Stay Safe from the Cloud and the Mobile Application
Mobile applications collect, store, and transmit data that previous methods like web applications, never did -- for example, when a picture is taken of a check for mobile deposit that includes the bank account number. Although cloud is often the logical approach for building more modern applications that move faster to accommodate these changes and storing data, the risks often aren’t fully considered.
In development, whether porting existing code, integrating new code, and/or using third party and/or open source, security must always be the first thought. How will data be stored and encrypted, at rest and in motion? Especially in the case of sensitive financial data -- how will data be fully protected and meet the requirements of regulations like PCI?
To achieve cloud security, mobile application developers should consider a layered approach to security, that includes both device-level security as well as cloud security:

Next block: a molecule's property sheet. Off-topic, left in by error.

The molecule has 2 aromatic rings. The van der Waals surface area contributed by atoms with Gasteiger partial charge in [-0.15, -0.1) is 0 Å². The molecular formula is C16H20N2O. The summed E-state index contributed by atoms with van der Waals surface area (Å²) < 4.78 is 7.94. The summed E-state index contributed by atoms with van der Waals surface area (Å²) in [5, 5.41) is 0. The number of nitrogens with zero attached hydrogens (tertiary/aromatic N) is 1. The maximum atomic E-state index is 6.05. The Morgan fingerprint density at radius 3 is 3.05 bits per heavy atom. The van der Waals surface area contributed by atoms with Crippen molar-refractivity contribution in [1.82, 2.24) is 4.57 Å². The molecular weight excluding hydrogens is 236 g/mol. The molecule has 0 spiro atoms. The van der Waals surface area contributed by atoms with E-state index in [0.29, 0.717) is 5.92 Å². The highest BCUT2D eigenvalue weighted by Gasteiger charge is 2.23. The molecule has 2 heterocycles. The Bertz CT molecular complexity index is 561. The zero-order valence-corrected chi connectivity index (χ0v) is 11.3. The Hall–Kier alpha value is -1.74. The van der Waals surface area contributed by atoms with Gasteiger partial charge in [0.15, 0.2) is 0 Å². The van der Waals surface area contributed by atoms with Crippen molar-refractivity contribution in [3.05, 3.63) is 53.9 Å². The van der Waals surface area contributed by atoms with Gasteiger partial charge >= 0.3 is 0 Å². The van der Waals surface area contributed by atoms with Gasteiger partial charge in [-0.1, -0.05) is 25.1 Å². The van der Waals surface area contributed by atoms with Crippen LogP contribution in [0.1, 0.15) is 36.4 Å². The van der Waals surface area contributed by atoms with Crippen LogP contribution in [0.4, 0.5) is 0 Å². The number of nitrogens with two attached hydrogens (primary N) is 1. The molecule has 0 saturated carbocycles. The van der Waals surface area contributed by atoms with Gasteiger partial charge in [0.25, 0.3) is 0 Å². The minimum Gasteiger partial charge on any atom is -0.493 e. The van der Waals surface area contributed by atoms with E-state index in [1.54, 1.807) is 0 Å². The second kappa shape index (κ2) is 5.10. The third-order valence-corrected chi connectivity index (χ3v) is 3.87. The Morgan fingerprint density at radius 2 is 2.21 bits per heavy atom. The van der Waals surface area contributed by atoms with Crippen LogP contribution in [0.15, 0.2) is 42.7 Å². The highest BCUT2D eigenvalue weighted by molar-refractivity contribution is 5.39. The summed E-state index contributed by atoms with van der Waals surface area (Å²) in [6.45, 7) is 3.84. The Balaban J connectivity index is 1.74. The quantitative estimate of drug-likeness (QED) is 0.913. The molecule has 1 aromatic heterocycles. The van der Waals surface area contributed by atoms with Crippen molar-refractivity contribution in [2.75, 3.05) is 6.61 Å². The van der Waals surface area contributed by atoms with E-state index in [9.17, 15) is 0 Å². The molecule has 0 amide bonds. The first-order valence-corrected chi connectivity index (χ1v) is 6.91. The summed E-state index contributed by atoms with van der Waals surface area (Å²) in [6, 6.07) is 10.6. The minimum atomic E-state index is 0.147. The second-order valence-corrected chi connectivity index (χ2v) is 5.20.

Multi-Factor Authentication (MFA) - With mobile devices that are often used without a passcode, MFA can make more dynamic risk assessments, detect high-risk logins, and trigger additional authentication factors as necessary. MFA can also protect against man-in-the-middle attacks that are used to circumvent one-time passcode tokens.
Encryption and/or Tokenization - Given that financial data is always considered highly-sensitive, it’s essential to consider how to obfuscate the information, especially in the cases where application security controls may fail.
Penetration/Vulnerability Testing - 60% of developers lack confidence in their application security, but don’t take steps to fix it. While it’s a redeeming quality that they admit their shortcomings in writing flawless code, it also highlights the importance of continuous testing for QA and identification of problems within third-party dependencies.
Also, with organizations adopting agile development models, there are greater security risks that require integrated and exception testing to minimize and mitigate potential weaknesses and breaches. In these cases, DevOps should implement test automation and focused manual testing (and re-testing) as part of the process.